In hand-to-hand Twitter combat and exclusive sit-downs with reporters, Facebook execs tried valiantly to set the record straight. Zuckerberg told CNN “we don’t sell any data to anyone.” Andrew “Boz” Bosworth emphatically stated that selling user data “is the opposite of our business model.” React as they might, confusion and speculation about Facebook’s business will only continue until the company comes to terms with the fact that it’s in the advertising business and leans into helping its users–essentially the entire general public–understand how it really works.
Many people working in product design and technology are understandably reluctant to entertain the idea that the end result of their long hours and hard work is an ad platform–the 21st century version of an 18th century business. Advertising isn’t why Mark Zuckerberg started Facebook or, presumably, what gets him out of bed in the morning. Engineers and designers whose identities are invested in changing the world don’t want that work tarnished by association. But the decision to pay for everything Facebook does by selling advertising means–whether he likes it or not–Mark Zuckerberg is just as much the CEO of an advertising company as a social network. The sooner Facebook reconciles this for itself and its users, the less vulnerable it will be to stories like last week’s.
Facebook doesn’t have to look far for answers. It’s biggest competitor–Google–runs the world’s most powerful search engine on an equally powerful ad network. Google accepted the dichotomy inherent in its business years ago, leading to clearer standards and communication about how advertising would be integrated into its products. Google’s ads continue to be clearly differentiated from its core product and its acceptance of the role of advertising in its business precipitated the creation of Alphabet, an umbrella company better suited to delivering on the organization’s global ambitions and efforts to find ways to move beyond attention-based business models.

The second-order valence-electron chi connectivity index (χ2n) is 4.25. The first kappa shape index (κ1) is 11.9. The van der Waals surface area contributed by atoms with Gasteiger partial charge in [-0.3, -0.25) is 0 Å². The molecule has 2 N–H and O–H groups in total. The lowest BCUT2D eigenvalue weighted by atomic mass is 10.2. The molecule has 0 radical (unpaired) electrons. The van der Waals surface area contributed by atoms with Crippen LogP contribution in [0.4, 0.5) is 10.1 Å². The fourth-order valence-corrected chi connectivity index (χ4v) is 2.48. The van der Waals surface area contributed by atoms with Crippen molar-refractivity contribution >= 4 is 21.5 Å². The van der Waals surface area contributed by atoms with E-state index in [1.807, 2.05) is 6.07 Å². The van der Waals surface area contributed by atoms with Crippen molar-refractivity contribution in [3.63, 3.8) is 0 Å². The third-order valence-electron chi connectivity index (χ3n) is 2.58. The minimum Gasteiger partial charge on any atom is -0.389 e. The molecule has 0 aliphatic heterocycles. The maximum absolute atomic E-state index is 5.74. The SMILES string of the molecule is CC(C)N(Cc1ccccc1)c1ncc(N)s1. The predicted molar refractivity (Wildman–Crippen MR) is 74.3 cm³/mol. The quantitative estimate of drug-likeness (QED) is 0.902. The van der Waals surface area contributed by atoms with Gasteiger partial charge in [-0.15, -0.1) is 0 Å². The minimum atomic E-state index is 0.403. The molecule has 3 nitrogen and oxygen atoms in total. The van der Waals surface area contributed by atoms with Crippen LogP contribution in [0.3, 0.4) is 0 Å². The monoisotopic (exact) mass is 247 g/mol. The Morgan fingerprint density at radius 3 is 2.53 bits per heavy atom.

The urgency for Facebook to be similarly clear is only compounded by how much more powerful its advertising product will become as its AI development is connected to what is surely the largest database of psychological and behavioral user information ever compiled. If Facebook already knows enough about its users to nearly guarantee they will ‘Like’ the posts at the top of their news feeds, improved AI will give them the ability to catalyze far more consequential behavior in the future.
Everyone engaged in product design and communications at internet companies should take note: Be transparent with your users about your business model, especially if you are providing them with a free service. We are responsible for ensuring users are just as informed about how our products work as our shareholders, investors, and the news media are. As for Facebook: The company has a critical opportunity to teach more than 2 billion people how internet businesses really work. Doing so would not just shore up trust with their own users, but engage the public in a real dialog about the foundation of the digital economy. Rather than basking in Schadenfreude over their troubles, we should encourage them to embrace it.
Sam Weston is a strategic communications consultant. You can reach him at @samweston and www.samweston.co.